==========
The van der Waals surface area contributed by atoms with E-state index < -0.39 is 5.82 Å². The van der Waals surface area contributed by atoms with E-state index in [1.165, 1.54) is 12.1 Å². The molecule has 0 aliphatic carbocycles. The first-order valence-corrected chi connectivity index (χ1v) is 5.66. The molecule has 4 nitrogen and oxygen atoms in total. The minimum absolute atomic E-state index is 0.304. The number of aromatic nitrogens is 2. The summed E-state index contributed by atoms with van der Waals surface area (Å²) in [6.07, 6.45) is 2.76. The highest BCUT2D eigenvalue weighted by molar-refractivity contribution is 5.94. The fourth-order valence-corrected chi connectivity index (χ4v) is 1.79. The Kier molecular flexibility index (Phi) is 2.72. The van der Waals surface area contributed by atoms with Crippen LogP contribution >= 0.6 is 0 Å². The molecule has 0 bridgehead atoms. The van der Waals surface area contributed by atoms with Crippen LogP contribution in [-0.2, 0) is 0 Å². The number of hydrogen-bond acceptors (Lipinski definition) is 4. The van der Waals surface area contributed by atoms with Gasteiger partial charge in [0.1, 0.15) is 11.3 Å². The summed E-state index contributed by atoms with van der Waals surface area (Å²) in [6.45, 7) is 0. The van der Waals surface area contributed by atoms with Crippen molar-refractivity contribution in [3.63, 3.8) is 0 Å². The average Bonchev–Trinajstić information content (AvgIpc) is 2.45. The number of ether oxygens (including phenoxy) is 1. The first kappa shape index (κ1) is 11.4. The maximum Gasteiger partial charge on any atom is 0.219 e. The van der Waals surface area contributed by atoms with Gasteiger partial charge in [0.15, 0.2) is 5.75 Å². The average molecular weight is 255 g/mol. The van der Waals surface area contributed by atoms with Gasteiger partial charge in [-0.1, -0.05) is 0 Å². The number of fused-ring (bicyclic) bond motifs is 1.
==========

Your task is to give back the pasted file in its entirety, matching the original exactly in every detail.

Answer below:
The van der Waals surface area contributed by atoms with E-state index < -0.39 is 5.82 Å². The van der Waals surface area contributed by atoms with E-state index in [1.165, 1.54) is 12.1 Å². The molecule has 0 aliphatic carbocycles. The first-order valence-corrected chi connectivity index (χ1v) is 5.66. The molecule has 4 nitrogen and oxygen atoms in total. The minimum absolute atomic E-state index is 0.304. The number of aromatic nitrogens is 2. The summed E-state index contributed by atoms with van der Waals surface area (Å²) in [6.07, 6.45) is 2.76. The highest BCUT2D eigenvalue weighted by molar-refractivity contribution is 5.94. The fourth-order valence-corrected chi connectivity index (χ4v) is 1.79. The Kier molecular flexibility index (Phi) is 2.72. The van der Waals surface area contributed by atoms with Crippen LogP contribution >= 0.6 is 0 Å². The molecule has 0 bridgehead atoms. The van der Waals surface area contributed by atoms with Crippen LogP contribution in [-0.2, 0) is 0 Å². The number of hydrogen-bond acceptors (Lipinski definition) is 4. The van der Waals surface area contributed by atoms with Gasteiger partial charge in [0.1, 0.15) is 11.3 Å². The summed E-state index contributed by atoms with van der Waals surface area (Å²) in [6.45, 7) is 0. The van der Waals surface area contributed by atoms with Crippen molar-refractivity contribution in [3.63, 3.8) is 0 Å². The average Bonchev–Trinajstić information content (AvgIpc) is 2.45. The number of ether oxygens (including phenoxy) is 1. The first kappa shape index (κ1) is 11.4. The maximum Gasteiger partial charge on any atom is 0.219 e. The van der Waals surface area contributed by atoms with Gasteiger partial charge in [0.15, 0.2) is 5.75 Å². The average molecular weight is 255 g/mol. The van der Waals surface area contributed by atoms with Gasteiger partial charge in [-0.1, -0.05) is 0 Å². The number of fused-ring (bicyclic) bond motifs is 1.